Public Call To Help Reading University Scientists Improve COVID-19 Home Tests
Members of the public are being asked to support a University of Reading-wide research project to make sure that home antibody testing for COVID-19 will give accurate results.
The new project, Improving COVID-19 testing, is led by biomedical technology researcher Dr Al Edwards with support from University of Reading experts in virology and communication design. The team will examine how individuals follow instructions on home tests, similar to the kind used to test for COVID-19 antibodies, and how changing the types of instructions may lead to more accurate results.
The University is now asking people to support the research, either by volunteering to take part in the trials, or by generously donating towards the costs of funding the work.
Dr Edwards, an Associate Professor in the Reading School of Pharmacy, said:
“The University of Reading has put its skills and resources into action to help tackle the coronavirus crisis. Now we need your help to do even more.
“There is a pressing need to develop COVID-19 antibody tests that can be conducted at home. Having home tests avoids the need for a medically-trained person to take samples, freeing up healthcare workers to do other vital work, and preventing them from coming into contact with potentially infected people. Equally important is for tests to be easy for anyone to access, ideally without having to visit a hospital or test centre.
“The UK government is committed to supporting home testing for COVID-19 antibodies. But because COVID-19 is new, there are currently no safe and approved protocols in place for home testing. It is absolutely vital that any test is accurate and safe, and that people know exactly what they need to do to produce a reliable result.”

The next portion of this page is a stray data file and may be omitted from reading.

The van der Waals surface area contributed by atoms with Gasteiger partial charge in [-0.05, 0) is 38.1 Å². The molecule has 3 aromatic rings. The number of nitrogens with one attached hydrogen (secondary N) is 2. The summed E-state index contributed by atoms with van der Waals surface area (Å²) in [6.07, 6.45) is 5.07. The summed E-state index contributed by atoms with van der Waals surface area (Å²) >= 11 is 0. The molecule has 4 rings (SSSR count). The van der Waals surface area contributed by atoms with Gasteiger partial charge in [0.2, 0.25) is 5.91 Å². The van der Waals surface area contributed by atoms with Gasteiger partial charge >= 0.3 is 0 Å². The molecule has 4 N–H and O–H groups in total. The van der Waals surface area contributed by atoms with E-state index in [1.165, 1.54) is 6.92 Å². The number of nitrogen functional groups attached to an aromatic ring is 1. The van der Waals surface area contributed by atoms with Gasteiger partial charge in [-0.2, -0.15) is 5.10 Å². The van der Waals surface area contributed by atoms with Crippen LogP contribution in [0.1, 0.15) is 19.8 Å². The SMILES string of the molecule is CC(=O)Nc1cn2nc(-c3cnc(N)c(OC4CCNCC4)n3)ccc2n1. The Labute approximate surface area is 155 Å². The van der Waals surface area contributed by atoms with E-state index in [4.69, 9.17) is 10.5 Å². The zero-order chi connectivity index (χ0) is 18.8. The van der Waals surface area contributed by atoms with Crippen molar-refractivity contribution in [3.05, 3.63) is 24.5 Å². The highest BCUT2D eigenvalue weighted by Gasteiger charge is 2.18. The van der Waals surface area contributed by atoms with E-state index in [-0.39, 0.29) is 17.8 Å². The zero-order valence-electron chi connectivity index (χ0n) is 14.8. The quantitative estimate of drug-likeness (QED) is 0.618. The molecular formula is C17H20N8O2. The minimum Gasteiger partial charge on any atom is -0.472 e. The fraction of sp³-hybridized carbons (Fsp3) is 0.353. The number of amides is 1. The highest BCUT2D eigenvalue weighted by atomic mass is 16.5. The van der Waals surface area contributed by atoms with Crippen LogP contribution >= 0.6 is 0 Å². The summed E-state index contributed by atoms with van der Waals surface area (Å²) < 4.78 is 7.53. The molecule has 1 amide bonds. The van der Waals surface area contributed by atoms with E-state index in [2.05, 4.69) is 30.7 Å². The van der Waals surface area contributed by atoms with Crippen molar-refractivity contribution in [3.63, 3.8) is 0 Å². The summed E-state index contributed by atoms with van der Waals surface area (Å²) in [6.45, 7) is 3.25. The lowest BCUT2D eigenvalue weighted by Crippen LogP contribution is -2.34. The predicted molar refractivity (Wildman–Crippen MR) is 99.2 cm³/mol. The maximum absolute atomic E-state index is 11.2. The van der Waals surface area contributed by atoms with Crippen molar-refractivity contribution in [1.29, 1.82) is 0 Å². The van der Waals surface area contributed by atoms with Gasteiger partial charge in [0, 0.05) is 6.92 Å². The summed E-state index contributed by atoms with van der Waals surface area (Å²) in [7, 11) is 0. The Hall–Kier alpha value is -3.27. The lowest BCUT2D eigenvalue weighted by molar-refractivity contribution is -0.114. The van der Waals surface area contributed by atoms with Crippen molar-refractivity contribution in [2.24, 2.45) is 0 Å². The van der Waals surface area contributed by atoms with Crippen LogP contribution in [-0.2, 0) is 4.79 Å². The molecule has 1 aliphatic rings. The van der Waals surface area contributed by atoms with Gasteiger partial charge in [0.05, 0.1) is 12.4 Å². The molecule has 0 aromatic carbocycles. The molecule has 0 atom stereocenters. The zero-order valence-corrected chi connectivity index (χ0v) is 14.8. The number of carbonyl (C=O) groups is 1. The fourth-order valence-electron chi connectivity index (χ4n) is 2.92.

As part of the project, experts in healthcare communication will be working to ensure that information on how to take the test is presented in the most appropriate and helpful way. Work will explore how video tutorials or live video consultations may usefully influence the accuracy of tests.
Professor Sue Walker, from the Department of Typography & Graphic Communication at the University of Reading, said:
“We have a long track record of advising on the communication of healthcare messages and we are proud to be able to help this project at a critical time in the pandemic.
“Home antibody testing could provide an important part of our way out of this crisis, but we need to give people confidence that the tests can be administered properly at home. Providing clear information set out for anyone to be able to follow is paramount.”
Different ways to get involved
Members of the public who are keen to get involved can support the research through a variety of ways.
The research team is asking for vital contributions to help fund experimental 3D-printed testing materials, redesigned instructions, and video resources. Volunteers in the trials will be able to take part as participants in the studies, including by taking surveys and helping to understand how home tests are followed.
Donate or volunteer now, or find out more about Improving Covid-19 testing: